Anytime, anywhere is the right time to enjoy an Irish coffee, but even more delicious is in an Irish pub.  We were met at the wharf by Ronan who greeted us with Tis a soft day, meaning—a light rain.  In Ronan’s trap we were off to explore the stark, beauty of Inishmore’s rugged coastline.  When the mist lifted, we settled down before a peat fire and enjoyed one of Ireland’s greatest gifts:  Irish coffee.  We enjoyed the cheerful Irish hospitality especially when our host Bridget asked if she could top off our coffee and then she did with another shot of Jameson!

Classic Irish coffee recipe
First, fill a glass mug with very hot water to pre-heat, then empty
Pour hot coffee into the glass ¾ full.  Drop in two sugar cubes.
Stir until sugar is dissolved
Add a full jigger of Irish whiskey
Top with whipped cream by pouring gently over a spoon.
Above is the classic recipe for a well-made Irish coffee…Or as my Irish husband quipped
1 part coffee
2 parts Jameson whisky
Coffee optional. (Alex Levine)

Coffee Down Under

January 24, 2011

On January 26, Australians will celebrate what is great about Australia and being Australian.  From experience, Coffeesnobology can attest to their great coffee and great baristas who know a Flat White from a Short Black.  In Australia, the baristas go to school to increase their knowledge and competence and to improve the overall coffee experience.  Visit to read about the Australian Coffee Academy in Melbourne.  To back up Coffeesnobology’s testimony, here is my story of savoring a cuppa down under.

After forty hours of flight and a three hour nap, Chuck and I set out to discover our new neighborhood.  We were in search of a much-needed cup of coffee and toilet paper, two necessities missing at our flat. We didn’t have far to travel, for coffee that is, because Cappuccino Strip was just around the corner.  Cappuccino Strip in Fremantle, Australia, comes by the nickname honestly.  Coffee cafés, small and large, line a two-block stretch on South Terrace:  nine cafes to be exact.

Coffee reigns supreme in this festive city.  Some Aussies claim the robust coffee tradition honors the many Italian immigrants who long ago traveled to this port city.  Others claim the 1987America’s Cup Races held right here in friendly Fremantle, Australia, perked the revival of the city and coffee.

Coffee cafés are serious business and coffee drinkers are serious about their coffee, serious enough for one disgruntled mate to write a letter to the editor complaining about a bad cup of coffee.  Now, that’s a true coffee snob.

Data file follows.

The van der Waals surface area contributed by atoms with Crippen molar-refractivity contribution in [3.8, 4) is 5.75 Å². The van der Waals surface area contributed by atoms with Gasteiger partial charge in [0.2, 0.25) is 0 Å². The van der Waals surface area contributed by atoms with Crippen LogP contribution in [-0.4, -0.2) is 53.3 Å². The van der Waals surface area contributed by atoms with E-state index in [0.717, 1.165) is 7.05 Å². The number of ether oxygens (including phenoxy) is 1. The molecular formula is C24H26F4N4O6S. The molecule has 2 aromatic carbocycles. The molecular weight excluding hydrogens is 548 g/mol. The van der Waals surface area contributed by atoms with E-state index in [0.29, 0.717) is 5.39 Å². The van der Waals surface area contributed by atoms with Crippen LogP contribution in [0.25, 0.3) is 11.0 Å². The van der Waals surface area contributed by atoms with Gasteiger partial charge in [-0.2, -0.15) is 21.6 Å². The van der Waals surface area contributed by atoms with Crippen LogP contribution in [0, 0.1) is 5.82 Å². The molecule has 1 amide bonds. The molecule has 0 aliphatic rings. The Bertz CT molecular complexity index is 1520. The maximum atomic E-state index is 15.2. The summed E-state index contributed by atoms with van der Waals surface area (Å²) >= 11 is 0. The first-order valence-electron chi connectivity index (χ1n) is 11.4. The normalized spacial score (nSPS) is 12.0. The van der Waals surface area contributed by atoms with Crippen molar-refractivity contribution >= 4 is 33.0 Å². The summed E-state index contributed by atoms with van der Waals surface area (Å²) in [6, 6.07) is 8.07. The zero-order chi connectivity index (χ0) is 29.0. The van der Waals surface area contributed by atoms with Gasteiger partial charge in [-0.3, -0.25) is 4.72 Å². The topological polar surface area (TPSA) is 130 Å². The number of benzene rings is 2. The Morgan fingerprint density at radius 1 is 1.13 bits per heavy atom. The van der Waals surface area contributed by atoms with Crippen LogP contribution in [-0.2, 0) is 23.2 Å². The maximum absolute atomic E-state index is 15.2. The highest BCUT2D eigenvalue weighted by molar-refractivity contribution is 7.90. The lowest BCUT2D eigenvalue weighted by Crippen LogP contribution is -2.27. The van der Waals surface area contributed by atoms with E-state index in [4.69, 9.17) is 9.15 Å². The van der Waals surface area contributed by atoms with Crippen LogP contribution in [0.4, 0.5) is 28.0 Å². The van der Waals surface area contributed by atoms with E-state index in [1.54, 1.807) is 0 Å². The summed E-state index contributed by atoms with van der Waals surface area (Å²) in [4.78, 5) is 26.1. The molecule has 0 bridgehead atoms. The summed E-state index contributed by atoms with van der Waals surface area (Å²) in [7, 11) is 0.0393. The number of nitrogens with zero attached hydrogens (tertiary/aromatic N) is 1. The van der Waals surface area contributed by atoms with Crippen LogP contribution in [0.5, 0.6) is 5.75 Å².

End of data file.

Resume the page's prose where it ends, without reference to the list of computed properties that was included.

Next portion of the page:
Up and down the strip we found umbrella tables cozying up to busy South Terrace while trams, buses, cars and motorcycles whizzed by inches from fellow coffee lovers gathering at the all-important coffeehouse.  In contrast to the speeding traffic, Aussies linger over their cup of java laughing and chatting.  We sat close to a man who spread his newspaper out wide on the round table while his well behaved dog slept at his feet.  Sleeping dogs nestled under the sidewalk tables are so common that merchants set out bowls of water for their canine customers.

No tap, tap of a laptop is heard at these bustling cafes.  You do hear “Have a seat Mate” and “No worries, I’ll have a Flat White.”  Cyclists, sporting yellow and orange neon-colored jerseys, prop their bicycles against the iron railings and cluster around having a natter—that’s Australian for a chat.

Typically, coffee is served with a bit of flair, fancy even.  I felt pampered drinking my latte from a slender, clear-glass cup capped with a swirl of froth; a triangle of a white napkin secured the cup; and a long-handed spoon rests on the saucer alongside a paper cylinder of sugar.  Always sugar, either served alongside the saucer in a paper cylinder or packets heaped in a bowl.  Winter or summer, the scene rarely changes on Cappuccino Strip: Coffee aficionados gather alfresco trading stylish boots for flip-flops and oblong scarves and leggings for surfer shorts and sundresses.

Across from my university office, in Fremantle’s heritage district, I frequented Blink, a café so narrow that if you bink—you will miss it.  But I couldn’t miss the caffeine lovers queuing outside chatting with co-workers waiting for their chance to step over the threshold.  One step in, one customer at a time, one steaming brew served.  A scene that would make the “Soup Nazi” envious. 
Everyday we had coffee at one favorite coffeehouse after another.  Tucked on Essex Street is Fidel’s Café’ boasting the sign Still serving the Best coffee in the whole world…ever!!  As voted by one guy who came here—one time.